Zany countdown to England-Brazil clash

<img border='0' align='left' title=' ' src='' class='caption'> England counted down Thursday to its team's World Cup quarterfinal against Brazil and things were getting crazier by the minute.

Updated: February 25, 2007 09:27 IST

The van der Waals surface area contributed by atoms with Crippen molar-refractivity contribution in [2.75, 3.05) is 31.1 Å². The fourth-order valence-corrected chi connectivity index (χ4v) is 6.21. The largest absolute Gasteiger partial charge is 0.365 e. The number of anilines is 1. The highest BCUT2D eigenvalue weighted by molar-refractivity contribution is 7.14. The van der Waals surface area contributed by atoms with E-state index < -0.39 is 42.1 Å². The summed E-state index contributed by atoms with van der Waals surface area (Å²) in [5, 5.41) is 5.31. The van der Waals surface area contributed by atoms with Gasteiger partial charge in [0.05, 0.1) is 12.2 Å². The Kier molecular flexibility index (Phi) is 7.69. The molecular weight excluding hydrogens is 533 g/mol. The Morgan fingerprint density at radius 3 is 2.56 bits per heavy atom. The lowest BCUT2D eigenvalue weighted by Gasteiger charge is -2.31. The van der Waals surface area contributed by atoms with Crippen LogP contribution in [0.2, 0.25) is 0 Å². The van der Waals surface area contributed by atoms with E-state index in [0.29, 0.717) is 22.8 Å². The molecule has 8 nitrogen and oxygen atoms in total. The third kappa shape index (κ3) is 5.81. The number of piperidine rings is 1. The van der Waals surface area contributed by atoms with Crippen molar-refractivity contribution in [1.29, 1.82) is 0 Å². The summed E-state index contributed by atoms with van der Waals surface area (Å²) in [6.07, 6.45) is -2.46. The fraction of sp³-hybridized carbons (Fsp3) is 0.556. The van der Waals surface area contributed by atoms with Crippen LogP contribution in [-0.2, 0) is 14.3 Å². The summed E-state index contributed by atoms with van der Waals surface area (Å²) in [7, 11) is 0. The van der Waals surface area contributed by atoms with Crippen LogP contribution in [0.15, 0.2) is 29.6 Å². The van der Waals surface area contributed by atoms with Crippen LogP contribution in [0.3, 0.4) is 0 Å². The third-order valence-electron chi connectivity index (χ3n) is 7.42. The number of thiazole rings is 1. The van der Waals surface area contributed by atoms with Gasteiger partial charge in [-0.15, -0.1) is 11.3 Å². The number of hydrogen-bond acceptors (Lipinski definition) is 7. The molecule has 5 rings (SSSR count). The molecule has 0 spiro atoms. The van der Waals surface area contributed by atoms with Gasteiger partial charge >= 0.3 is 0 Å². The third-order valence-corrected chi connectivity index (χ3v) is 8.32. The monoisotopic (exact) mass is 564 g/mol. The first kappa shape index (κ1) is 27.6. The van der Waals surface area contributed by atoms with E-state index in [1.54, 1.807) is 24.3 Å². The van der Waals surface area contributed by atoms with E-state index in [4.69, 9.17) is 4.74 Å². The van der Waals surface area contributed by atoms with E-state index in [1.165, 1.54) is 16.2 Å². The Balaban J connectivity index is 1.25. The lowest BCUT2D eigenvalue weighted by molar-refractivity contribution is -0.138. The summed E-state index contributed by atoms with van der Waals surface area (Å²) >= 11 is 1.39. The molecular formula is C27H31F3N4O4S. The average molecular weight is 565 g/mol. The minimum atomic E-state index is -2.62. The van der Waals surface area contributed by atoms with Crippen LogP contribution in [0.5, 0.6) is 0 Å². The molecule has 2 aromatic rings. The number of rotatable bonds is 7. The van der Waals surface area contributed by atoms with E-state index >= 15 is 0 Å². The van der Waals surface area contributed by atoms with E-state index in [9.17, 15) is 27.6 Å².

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England counted down Thursday to its team's World Cup quarterfinal against Brazil and things were getting crazier by the minute. From David Beckham and Ronaldo lookalikes playing table soccer on the banks of the River Thames to a guy in a Brazilian shirt bouncing a ball continuously on his head on a beach near Portsmouth, everybody seemed to be caught up in World Cup fever. Judges cancelled Friday morning sittings and Prime Minister Tony Blair rearranged meetings at a European summit in Spain in order to watch the game. Economists estimated that about 1 billion pounds could be lost in productivity on Friday, and 4 million people were expected to be late for work. Rail companies said they would run extra-long early morning trains to ensure office staff were in London in time to see the match. Employers were under pressure from the country's union leaders to give workers ample time to watch the match, saying that if England won employees would go into work with a "spring in their step". They didn't say what would happen if England lost. More than 30 million people are expected to tune into the telecast of the match from Shizuoka, Japan. Pubs and cafes, which are expected to host about 5 million viewers, prepared for the onslaught of early customers. About 300 members of the British armed forces stationed at Bagram air base in Afghanistan will watch the game on two large screens, defence officials said. In London's Trafalgar Square, a foreign exchange company is setting up a 32-metre square screen under the gaze of Lord Nelson, Britain's greatest naval hero, where thousands are expected to gather. Opera singers are scheduled to belt out the national anthem and a rendition of "One Fine Day" from Puccini's Madame Butterfly before the match begins. Britain's petty criminals are expected to stop mugging, shoplifting and breaking into homes during the match, police say. Metropolitan Police Federation chairman Glen Smyth said the number of calls to police had fallen during England's previous matches in the tournament. "If past experience is anything to go by the answer is absolutely yes, our demand level goes down during the games,'' he said. "Calls go down to hardly anything''. Englishman Gareth Godwin and his Brazilian fiancee will have it tougher than most on Friday, their wedding day. Hours before their scheduled nuptials, Godwin will sit with his ushers in his friend's garage cheering England on! Three doors down the street, Sao Paolo-born Paula McGrory, who was adopted and came to England when she was three, will watch the match with her bridesmaids and flower girl. The wedding date was set more than a year ago. "I suppose a draw would be the best result," Godwin said. "But that can't happen. I'm sure whatever the result we will still have a great wedding". The red-and-white England flag of St. George was flying everywhere in central London on Thursday. One man even had the Three Lions symbol from the flag drilled into the two front teeth of his dentures. British agency Ladbrokes said today it had received a bet of 100,000 pounds on England to win the World Cup, claiming it is the biggest amount ever wagered for England to win anything. With Ladbrokes offering odds of 7-2, the Brit stands to win 450,000 pounds. (AP)

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